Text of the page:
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can I suspended because of a work restriction and will be fired if I don't qualify for LTD

1 Answers. Asked on May 09th, 2017 on Labor and Employment - North Carolina
More details to this question:
I was doing a hard position and I was diagnosed with osteoarthritis and my doctor said some defects on my equipment at work was contributing to my problems. My employer immediately suspended me until the doctor gives me a 100% medical release. Doctor cannot. They are paying me short term disability and say that when I no longer qualify for the disability and cannot get the release I will be subject to the attendance policy and therefore terminated. I am pretty sure they CAN fire me, but since it's their policy that prevents me from working, I don't think they should be able to stop my disability.
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Answered on May 10th, 2017 at 5:18 AM

There are several different issues raised in this post. First, and one I cannot help with, is that if you have a physical injury or condition caused by, or exercerbated by the work you were doing, you may have a workers compensation claim.  I recommend you speak to a local workers compensation attorney to discuss that further.  Second, it is hard for us to speculate on the short term and long term disability issue.  Employment law does not require the employer to offer such benefits and does not control the eligibility or coverage issues that you have.  Short term and long term disability (other than Social Security Disability) is an insurance contract.  The insurer is required to provide benefits, but only for as long as the contract requires and only in the circumstances covered by the contract.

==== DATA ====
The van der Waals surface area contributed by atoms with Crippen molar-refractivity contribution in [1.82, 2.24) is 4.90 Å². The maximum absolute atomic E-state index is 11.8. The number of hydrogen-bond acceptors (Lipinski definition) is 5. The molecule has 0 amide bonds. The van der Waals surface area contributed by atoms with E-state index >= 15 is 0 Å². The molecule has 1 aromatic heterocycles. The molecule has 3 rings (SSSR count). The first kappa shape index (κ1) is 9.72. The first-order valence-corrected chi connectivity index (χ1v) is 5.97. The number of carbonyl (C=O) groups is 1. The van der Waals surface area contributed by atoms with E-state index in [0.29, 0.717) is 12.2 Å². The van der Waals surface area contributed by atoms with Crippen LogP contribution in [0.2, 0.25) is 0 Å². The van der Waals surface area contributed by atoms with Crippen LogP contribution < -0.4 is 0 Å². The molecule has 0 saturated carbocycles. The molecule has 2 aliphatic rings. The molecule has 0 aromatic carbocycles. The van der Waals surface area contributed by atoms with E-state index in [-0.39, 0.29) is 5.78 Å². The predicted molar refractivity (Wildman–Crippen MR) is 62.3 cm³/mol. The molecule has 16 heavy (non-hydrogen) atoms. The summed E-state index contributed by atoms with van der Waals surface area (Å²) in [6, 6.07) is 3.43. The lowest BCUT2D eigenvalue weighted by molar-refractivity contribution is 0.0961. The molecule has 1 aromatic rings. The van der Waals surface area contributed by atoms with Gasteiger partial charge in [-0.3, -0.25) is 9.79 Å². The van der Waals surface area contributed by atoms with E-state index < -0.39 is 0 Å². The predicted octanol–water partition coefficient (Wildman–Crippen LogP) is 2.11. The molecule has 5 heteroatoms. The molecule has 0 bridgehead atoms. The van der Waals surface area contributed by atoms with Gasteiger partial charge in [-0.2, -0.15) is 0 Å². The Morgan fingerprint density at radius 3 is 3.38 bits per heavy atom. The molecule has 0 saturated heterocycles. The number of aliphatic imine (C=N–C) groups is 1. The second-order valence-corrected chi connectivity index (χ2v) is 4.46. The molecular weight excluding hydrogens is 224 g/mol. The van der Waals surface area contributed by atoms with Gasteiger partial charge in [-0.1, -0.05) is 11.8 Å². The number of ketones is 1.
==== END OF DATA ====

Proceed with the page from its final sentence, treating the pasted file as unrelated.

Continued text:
The third and final issue may well be the most important. If your employer has at least 15 employees, it is covered by the Americans With Disabilities Act which requires an employer to provide a "reasonable accomodation" to an employee with a disbility.  The accomodation must be designed to allow the employee to complete the essential functions of the job.  The EEOC has taken the position that a rule that requres an employee to be 100% to return to work is a violation of the ADA. At least initially, it sounds like you have a claim against your employer for a violation of the ADA. Speak with an experienced emploment attorney as soon as possible about this situation.

I am an experienced attorney focusing on employment law in North Carolina and Tennessee. This post/response is not meant to constitute legal advice.

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Labor and Employment
Labor and employment attorneys can help both employers and workers prevent, address and resolve a variety of issues related to the employer-employee relationship. Small business owners and managers should consult with employment lawyers when crafting employment policies (including those related to hiring, affirmative action, compensation, medical leave and sexual harassment); negotiating employment contracts, non-compete agreements and severance agreements; and resolving employment-related personnel disputes. Workers should talk to a labor and employment law firm before signing any job-related contracts and for help addressing issues related to discrimination, harassment, Americans with Disabilities Act (ADA) accommodations and Family and Medical Leave Act (FMLA) requests.
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